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UK Basketball: Short-handed Tar Heels come out fighting in big games

On Saturday afternoon, the Kentucky Wildcats will take on a short-handed North Carolina Tar Heel squad, but the 'Cats must be mindful of the dangers of encountering a cornered tiger hungry for falling another Goliath.

UNC head coach Roy Williams
UNC head coach Roy Williams
Streeter Lecka

The No. 10/11 Kentucky Wildcats (8-2) travel to Tobacco Road to take on the No. 18/21 North Carolina Tar Heels (6-2) in a titanic tilt of college basketball blue bloods. It's always special when the Wildcats play another elite program, and few of college basketball's top teams measure up against the tradition and pageantry of North Carolina. For fans of both schools this match-up is a "circle" game (a game circled on the schedule), and one both clubs will surely fight desperately to win.

Carolina, playing its ninth game this season without star junior guard P.J. Hairston, and guard Leslie McDonald, the team's only scholarship senior, because both players allegedly received impermissible benefits -- at least twice Hairston drove rental cars connected to Haydn "Fats" Thomas, a convicted felon, and McDonald wore a designer mouth guard at least once last season and appeared in promotional materials for Iceberg Guards, maker of high end mouth guards. At the moment, both players are in NCAA limbo awaiting an eligibility ruling.

Meanwhile, the eligible Heels battle on minus the team's leading scorer from last year, the dynamic Hairston, who produced 14.6 points per game in 2013, and McDonald, the squad's top lock-down perimeter defender who chipped-in 7.2 points per game while handling the responsibility of shutting down the opponent's top scorer. Both players were adept 3-point shooters, taking nearly half of UNC's long-range attempts: Last year UNC made just over 7.5 3-point shots per game, this season that number is down to 2.9 treys made per game.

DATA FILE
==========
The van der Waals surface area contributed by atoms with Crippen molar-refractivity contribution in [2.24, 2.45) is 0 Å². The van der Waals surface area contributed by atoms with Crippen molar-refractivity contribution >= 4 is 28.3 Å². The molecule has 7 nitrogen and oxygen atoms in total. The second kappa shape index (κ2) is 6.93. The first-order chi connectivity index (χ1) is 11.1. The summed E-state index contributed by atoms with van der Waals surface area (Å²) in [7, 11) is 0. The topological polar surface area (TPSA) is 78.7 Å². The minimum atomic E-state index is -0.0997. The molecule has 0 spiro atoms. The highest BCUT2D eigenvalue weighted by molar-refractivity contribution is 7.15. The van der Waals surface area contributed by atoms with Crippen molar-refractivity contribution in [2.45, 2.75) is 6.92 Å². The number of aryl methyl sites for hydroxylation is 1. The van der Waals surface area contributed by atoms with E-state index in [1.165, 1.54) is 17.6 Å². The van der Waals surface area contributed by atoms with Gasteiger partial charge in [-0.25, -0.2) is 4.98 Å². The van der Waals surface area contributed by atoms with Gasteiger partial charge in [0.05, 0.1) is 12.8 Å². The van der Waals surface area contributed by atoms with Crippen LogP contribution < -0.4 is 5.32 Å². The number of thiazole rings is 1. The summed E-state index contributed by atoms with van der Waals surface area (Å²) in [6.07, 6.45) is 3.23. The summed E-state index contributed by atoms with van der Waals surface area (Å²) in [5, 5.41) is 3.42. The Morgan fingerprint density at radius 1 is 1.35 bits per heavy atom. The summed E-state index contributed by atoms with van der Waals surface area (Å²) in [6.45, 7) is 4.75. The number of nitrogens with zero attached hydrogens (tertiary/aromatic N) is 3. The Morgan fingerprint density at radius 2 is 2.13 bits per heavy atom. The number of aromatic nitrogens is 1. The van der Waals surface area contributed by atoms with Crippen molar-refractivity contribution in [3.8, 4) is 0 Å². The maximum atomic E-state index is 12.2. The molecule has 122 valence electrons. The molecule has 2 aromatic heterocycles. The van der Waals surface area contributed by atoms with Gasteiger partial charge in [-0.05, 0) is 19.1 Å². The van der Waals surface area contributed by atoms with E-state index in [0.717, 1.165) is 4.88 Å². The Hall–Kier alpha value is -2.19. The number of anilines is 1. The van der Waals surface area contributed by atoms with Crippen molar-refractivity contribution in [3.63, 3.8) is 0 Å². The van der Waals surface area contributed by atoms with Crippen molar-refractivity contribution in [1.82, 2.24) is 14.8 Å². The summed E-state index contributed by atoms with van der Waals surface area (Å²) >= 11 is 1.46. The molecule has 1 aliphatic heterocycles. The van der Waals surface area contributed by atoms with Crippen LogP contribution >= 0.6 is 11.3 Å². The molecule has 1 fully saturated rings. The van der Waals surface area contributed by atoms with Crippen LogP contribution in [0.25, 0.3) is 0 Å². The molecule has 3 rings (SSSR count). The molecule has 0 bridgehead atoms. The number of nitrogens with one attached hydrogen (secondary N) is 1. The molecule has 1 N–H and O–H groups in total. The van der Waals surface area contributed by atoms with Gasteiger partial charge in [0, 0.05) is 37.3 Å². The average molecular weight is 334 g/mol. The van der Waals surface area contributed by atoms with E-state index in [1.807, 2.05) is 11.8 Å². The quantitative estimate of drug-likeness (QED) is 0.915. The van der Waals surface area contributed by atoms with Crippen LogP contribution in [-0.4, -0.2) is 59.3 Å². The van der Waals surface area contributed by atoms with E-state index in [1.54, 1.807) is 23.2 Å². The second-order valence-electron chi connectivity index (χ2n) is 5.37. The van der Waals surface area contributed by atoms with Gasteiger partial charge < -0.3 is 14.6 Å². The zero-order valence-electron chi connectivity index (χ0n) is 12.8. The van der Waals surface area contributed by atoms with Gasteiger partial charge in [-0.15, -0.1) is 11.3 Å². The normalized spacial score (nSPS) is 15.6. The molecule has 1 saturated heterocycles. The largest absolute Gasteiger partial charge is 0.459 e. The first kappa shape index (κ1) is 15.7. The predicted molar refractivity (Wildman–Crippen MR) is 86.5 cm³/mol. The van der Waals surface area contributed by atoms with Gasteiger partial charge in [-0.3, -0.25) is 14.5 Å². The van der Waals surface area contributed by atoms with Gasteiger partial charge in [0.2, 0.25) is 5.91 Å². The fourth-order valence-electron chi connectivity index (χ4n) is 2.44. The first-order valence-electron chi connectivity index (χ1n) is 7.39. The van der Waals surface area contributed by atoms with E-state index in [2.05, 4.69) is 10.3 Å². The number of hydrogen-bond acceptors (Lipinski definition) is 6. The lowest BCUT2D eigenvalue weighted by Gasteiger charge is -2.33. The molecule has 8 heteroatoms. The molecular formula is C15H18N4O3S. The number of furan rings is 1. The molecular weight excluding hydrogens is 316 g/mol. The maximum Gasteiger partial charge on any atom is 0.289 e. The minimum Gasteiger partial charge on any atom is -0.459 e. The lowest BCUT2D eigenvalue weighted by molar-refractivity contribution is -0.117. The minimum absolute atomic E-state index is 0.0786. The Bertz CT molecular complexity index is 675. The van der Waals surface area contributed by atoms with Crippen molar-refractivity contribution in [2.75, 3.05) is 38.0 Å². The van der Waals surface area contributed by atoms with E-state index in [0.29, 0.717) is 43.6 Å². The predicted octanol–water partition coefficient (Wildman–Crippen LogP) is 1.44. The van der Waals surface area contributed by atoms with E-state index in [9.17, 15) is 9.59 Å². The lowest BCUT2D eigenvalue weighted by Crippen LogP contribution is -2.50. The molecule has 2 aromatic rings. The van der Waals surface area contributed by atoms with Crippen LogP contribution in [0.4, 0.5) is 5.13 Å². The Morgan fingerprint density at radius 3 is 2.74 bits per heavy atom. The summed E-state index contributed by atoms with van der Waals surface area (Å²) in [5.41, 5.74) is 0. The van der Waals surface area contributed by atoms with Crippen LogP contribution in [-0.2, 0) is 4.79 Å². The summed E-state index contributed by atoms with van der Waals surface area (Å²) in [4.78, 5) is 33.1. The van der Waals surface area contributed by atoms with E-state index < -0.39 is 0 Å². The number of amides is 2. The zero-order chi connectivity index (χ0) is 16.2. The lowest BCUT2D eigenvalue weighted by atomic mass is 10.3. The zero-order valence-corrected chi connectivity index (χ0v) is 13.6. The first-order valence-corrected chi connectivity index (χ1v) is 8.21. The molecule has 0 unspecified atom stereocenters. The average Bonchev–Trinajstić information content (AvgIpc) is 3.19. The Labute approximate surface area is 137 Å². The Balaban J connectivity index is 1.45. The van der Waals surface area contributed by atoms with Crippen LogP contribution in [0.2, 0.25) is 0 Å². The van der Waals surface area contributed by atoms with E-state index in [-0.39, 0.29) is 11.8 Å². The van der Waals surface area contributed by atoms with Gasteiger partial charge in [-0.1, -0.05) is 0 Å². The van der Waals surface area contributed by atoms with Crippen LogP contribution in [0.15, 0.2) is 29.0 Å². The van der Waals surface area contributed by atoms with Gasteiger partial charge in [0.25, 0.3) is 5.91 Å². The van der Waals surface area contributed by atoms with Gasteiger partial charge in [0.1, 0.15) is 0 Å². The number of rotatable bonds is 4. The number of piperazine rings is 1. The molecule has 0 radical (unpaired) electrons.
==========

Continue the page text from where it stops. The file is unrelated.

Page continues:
If both Hairston and McDonald were able to suit up in Carolina blue, there simply is no doubt UNC would be considered a legitimate threat to win its third national championship since Hall of Fame head coach Roy Williams took over the program for the 2003-2004 season. But, as of yet, that is not the hand North Carolina basketball has been dealt this year.

No, this season the Tar Heels are relying heavily on 6-1 sophomore point guard Marcus Paige, named a Kyle Macy Freshman All-America last season after putting up 8.6 points and 4.6 rebounds per contest. And with the absence of his back court mates, Paige is employing a scorched hardwood policy, dropping in 18.8 points per game for UNC, on the strength of 39.2 percent accuracy from beyond the arc (20-51). Unfortunately for Carolina's perimeter game, Paige is the only Tar Heel who has taken more than eight 3-point shots ... all season.

Which leaves the Carolina big men to carry the overwhelming bulk of the scoring load -- Nearly 45 percent of UNC's points have come from inside the paint this season, making the Heels, offensively, nearly one-dimensional.

Toting that inordinate load for UNC in the front court is the talented James McAdoo, a 6-9 junior forward who scores 13.0 points per game; 6-9 Brice Johnson, who comes off the bench to net 13.6 points per contest; 6-5 sophomore forward J.P. Tokoto (9.4 points per game); and 6-9 freshman Kennedy Meeks (8.5 points per contest). But it's Paige, McAdoo, and Johnson who have combined to take 55.9 percent of UNC's shots on the year.